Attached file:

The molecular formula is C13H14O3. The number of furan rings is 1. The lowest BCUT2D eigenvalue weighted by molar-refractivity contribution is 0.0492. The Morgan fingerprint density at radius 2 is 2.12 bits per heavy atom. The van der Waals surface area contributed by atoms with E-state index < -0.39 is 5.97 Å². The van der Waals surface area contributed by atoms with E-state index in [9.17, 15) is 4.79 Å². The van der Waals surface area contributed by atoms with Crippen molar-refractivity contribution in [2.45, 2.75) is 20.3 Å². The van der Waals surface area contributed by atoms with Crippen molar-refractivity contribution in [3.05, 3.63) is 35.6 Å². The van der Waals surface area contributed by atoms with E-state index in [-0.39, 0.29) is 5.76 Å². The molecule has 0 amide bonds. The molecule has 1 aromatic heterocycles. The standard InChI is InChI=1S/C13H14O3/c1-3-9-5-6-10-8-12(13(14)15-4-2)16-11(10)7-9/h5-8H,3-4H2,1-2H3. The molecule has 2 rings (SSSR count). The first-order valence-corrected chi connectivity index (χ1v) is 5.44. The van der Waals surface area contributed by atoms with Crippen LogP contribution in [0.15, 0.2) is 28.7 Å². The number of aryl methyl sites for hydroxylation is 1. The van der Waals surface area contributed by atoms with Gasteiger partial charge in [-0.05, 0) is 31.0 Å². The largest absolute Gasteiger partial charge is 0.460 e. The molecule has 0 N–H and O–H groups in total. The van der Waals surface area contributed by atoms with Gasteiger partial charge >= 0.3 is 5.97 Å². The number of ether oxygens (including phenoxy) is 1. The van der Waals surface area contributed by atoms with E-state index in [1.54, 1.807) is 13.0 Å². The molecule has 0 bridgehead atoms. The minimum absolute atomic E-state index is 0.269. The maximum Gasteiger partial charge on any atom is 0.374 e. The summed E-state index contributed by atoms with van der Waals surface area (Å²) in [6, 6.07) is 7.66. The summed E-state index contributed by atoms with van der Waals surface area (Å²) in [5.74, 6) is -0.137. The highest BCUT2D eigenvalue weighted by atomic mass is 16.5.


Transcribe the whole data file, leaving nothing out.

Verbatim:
The molecular formula is C13H14O3. The number of furan rings is 1. The lowest BCUT2D eigenvalue weighted by molar-refractivity contribution is 0.0492. The Morgan fingerprint density at radius 2 is 2.12 bits per heavy atom. The van der Waals surface area contributed by atoms with E-state index < -0.39 is 5.97 Å². The van der Waals surface area contributed by atoms with E-state index in [9.17, 15) is 4.79 Å². The van der Waals surface area contributed by atoms with Crippen molar-refractivity contribution in [2.45, 2.75) is 20.3 Å². The van der Waals surface area contributed by atoms with Crippen molar-refractivity contribution in [3.05, 3.63) is 35.6 Å². The van der Waals surface area contributed by atoms with E-state index in [-0.39, 0.29) is 5.76 Å². The molecule has 0 amide bonds. The molecule has 1 aromatic heterocycles. The standard InChI is InChI=1S/C13H14O3/c1-3-9-5-6-10-8-12(13(14)15-4-2)16-11(10)7-9/h5-8H,3-4H2,1-2H3. The molecule has 2 rings (SSSR count). The first-order valence-corrected chi connectivity index (χ1v) is 5.44. The van der Waals surface area contributed by atoms with Crippen LogP contribution in [0.15, 0.2) is 28.7 Å². The number of aryl methyl sites for hydroxylation is 1. The van der Waals surface area contributed by atoms with Gasteiger partial charge in [-0.05, 0) is 31.0 Å². The largest absolute Gasteiger partial charge is 0.460 e. The molecule has 0 N–H and O–H groups in total. The van der Waals surface area contributed by atoms with Gasteiger partial charge >= 0.3 is 5.97 Å². The number of ether oxygens (including phenoxy) is 1. The van der Waals surface area contributed by atoms with E-state index in [1.54, 1.807) is 13.0 Å². The molecule has 0 bridgehead atoms. The minimum absolute atomic E-state index is 0.269. The maximum Gasteiger partial charge on any atom is 0.374 e. The summed E-state index contributed by atoms with van der Waals surface area (Å²) in [6, 6.07) is 7.66. The summed E-state index contributed by atoms with van der Waals surface area (Å²) in [5.74, 6) is -0.137. The highest BCUT2D eigenvalue weighted by atomic mass is 16.5.